Penny Palfrey is helped by a crew member before beginning her attempt to… (Getty Images )
Take a map, draw a line 76 miles north from Havana, and make a dot.
That’s where 49-year-old grandmother Penny Palfrey had to stop her unbelievable, 41-hour, no-shark-cage, jellyfish-infested, 100-plus-mile quest to swim from Cuba to the Florida Keys.
It is solely because we are talking about a world record that we use the word “only” before “76 miles.”
(Also, did we mention that Palfrey is a grandmother? And that she’s 49? And that she swam for 41 hours straight?)
Palfrey was trying to become the first woman to swim between the two countries unassisted, without a shark cage to ward off the hammerheads.
Australian Susie Maroney, 22, used a shark cage in 1997. She also hallucinated about monkeys while swimming and marked her triumph by fainting on live television while talking to reporters on the beach.
Palfrey gave up when her 12-member support crew, escorting her on a 44-foot catamaran, briefed her on the tricky currents of the Florida Straits, which were causing her to lose ground, the Associated Press reported. She was hospitalized on Sunday to receive IV drips and pain pills, her tongue blistered by salt water, her jellyfish-stung body dehydrated and exhausted.
The sea between Florida and Cuba has long been a distance filled with hope and resentment, a space which Cuban refugees have risked everything to cross while anticommunist exiles in Miami dreamed and plotted of doing the same. For Cubans, the crossing has sometimes meant death, as in 1994, when a Cuban Navy ship rammed a boatful of refugees and killed 41.
But that space has also been an amateur athletic frontier, particularly for a few who are older in body but younger at heart.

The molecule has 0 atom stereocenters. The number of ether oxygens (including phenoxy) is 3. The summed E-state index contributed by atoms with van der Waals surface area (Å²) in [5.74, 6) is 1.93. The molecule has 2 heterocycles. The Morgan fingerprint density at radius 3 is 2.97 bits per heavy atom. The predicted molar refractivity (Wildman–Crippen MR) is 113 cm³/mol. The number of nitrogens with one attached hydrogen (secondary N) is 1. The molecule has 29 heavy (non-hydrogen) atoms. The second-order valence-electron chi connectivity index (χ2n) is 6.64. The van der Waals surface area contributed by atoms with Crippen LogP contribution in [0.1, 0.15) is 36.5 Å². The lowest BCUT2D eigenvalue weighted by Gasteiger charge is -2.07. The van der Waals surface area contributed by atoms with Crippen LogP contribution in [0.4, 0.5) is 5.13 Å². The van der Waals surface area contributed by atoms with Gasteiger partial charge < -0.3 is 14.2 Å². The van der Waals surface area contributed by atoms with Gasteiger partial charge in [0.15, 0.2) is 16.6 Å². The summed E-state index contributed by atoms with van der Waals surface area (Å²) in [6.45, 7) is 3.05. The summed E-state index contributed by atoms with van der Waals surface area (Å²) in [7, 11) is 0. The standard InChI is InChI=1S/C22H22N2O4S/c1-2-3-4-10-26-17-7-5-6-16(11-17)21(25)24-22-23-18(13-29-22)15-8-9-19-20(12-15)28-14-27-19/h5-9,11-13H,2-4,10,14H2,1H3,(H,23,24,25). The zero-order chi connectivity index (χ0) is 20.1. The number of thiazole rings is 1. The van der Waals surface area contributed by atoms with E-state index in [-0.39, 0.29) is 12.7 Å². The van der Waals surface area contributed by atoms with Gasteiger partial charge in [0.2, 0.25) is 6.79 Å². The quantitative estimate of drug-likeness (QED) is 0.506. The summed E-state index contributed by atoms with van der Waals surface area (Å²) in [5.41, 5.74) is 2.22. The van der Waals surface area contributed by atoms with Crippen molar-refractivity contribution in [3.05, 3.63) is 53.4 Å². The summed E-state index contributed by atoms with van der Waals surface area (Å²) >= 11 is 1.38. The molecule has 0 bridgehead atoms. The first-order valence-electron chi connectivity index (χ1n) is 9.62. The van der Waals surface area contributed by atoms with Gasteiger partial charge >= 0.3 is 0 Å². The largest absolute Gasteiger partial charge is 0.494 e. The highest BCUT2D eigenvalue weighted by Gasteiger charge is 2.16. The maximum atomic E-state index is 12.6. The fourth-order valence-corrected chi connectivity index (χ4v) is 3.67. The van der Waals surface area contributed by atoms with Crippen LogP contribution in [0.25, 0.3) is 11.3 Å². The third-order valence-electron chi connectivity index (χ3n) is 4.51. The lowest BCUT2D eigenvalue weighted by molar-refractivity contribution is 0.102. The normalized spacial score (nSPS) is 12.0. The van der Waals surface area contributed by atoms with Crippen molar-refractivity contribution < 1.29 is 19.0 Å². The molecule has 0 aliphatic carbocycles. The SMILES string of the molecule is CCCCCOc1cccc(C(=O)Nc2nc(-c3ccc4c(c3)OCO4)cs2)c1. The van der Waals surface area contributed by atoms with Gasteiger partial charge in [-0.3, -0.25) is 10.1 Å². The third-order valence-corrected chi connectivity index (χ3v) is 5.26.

Diana Nyad, a 62-year-old American, made two unsuccessful attempts last year, and plans to try again this summer.
At age 64, Walter Poenisch, a retired baker, made the crossing with a pair of flippers in 1978 after being seen off by Fidel Castro. Poenisch clocked in at 34 hours and 15 minutes — though the New York Times later reported that he’d taken some time out of the water. His only witnesses were his wife and a small crew on an escort boat.
Palfrey, a British-born Australian, had been “100% focused on this swim for a year, so she was quite a bit upset,” her husband said at a news conference in Key West after the swim, according to the AP. “There were of course some tears. She didn't know what was happening until we told her, so it took a few minutes while she took that in.”
Instead of a shark cage, Palfrey was using equipment that surrounded her with an electrical field to ward them off, according to the AP.
“Congratulations to Penny Palfrey for her valiant efforts,” Nyad tweeted after Palfrey’s failure. “We all realize what a daunting stretch of sea lies between Cuba and Florida.”
Palfrey’s husband said it was too soon to talk about another attempt.
At 49, Palfrey is one year younger than the American embargo on Cuba, which bans most trade and travel between the two nations and which has long crippled the Cuban economy. The island nation remains a popular destination for many Canadian and European tourists, who can travel freely to the country.
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